Mae’r Cawr o dan y bwrdd

Posted on July 6, 2012 by admin

In Dyfi Valley, Machynlleth Derwenlas on 6 July, 2012

So it was Goodbye North Devon, Hello 7 hour train journey. My eavesdropping train entertainment was varied, from someone spelling out the names ‘Paul’ and ‘Paula’ to prove that they were the same but that one has an extra ‘a’, to an Italian restauranteur explaining in detail how to make 600 jars of the best homemade passata.

I had sort of forgotten that Wales is a different country; a bilingual country. It’s all very exciting, but means that I’m afraid to say any place names as I have absolutely no idea how to pronounce them. In Devon there were comforting familiar-format name endings: Georgeham and Nethercott, Ilfracombe and Bideford, Torrington and Westleigh. Bog standard that I know how to say and can understand: -ham linked to the Old Norse porcine farming traditions, -cott referencing the Norman village crèches that were built to collectively manage their children when they were busy invading, -ford for towns involved in the early automobile construction industries[1]. By contrast, I don’t really know how to begin to tackle ‘Machynlleth’.

Pronunciation or no, I was greeted off the train at 19h00 by a solid drizzle and Tony, who gave me some fantastic lentil bake and quinoa. My stay here serendipitously coincides with a festival tomorrow organised by Tony on the broad theme of ‘South American Green Socialism’, with guest speakers and Latin American music and bonfires and things. It appeared that I’d stumbled upon a multi-cultural mishmash in the heart of North Wales. And the circle dance I went to with him in the next town down after dinner confirmed it. Based on Balkan traditions, a live scratch band (guitars, mandolins, double basses, clarinets etc) play traditional South American and Welsh folk songs (with a smattering of klezmer) while the assembly dance along to traditional steps. In a rented church hall in the Dyfi valley, people from all walks of life – and from all over the UK and across the Atlantic – had a lovely little Friday night musical dance[2]. The only conspicuously missing people were real life Machynlleth locals, which is perhaps the first marked difference between the North Devon biosphere, with its proud Devonshire locals ingrained in the area for generations, and indeed centuries. Either way, from first appearances the area seems to fulfil the passionate community involvement aspect!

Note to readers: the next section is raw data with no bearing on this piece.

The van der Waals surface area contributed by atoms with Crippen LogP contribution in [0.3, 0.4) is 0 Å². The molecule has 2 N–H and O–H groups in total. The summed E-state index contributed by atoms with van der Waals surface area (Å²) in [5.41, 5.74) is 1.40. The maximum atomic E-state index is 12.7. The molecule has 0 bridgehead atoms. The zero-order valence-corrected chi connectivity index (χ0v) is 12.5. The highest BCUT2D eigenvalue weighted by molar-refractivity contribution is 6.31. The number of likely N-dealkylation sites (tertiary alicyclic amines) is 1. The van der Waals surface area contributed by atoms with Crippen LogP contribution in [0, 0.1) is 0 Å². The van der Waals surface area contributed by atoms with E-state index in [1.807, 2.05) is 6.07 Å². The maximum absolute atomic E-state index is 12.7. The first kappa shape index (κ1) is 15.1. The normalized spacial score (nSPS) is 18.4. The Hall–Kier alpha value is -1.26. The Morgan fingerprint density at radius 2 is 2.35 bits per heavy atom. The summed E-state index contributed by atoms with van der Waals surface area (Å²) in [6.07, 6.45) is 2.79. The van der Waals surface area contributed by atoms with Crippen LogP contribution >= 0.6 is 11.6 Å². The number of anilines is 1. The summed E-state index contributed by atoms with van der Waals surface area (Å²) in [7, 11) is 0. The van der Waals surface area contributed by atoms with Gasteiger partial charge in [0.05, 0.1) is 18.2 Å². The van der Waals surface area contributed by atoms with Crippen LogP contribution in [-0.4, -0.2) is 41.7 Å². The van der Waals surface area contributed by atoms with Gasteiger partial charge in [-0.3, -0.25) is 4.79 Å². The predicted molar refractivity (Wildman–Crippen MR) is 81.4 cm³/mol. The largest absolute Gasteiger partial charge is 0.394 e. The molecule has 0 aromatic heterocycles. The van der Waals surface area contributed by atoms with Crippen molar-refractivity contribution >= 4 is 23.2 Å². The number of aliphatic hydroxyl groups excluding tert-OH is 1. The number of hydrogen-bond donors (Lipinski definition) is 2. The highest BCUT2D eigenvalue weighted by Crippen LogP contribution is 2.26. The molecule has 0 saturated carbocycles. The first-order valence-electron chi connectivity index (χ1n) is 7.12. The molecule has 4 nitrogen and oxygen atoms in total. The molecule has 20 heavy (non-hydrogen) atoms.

Tomorrow, festival attendance. Sunday, I’ll got meet the infamous local CAT[3]. Hopefully at some point the Giants will make themselves known…

[1] Actual meanings are: -ham = farm, -cot = cottage, -ford = crossing, -combe = valley, -ton = estate, -leigh = woodland clearing.
[2] Real live action footage posted online somewhere.
[3] Centre for Alternative Technology.

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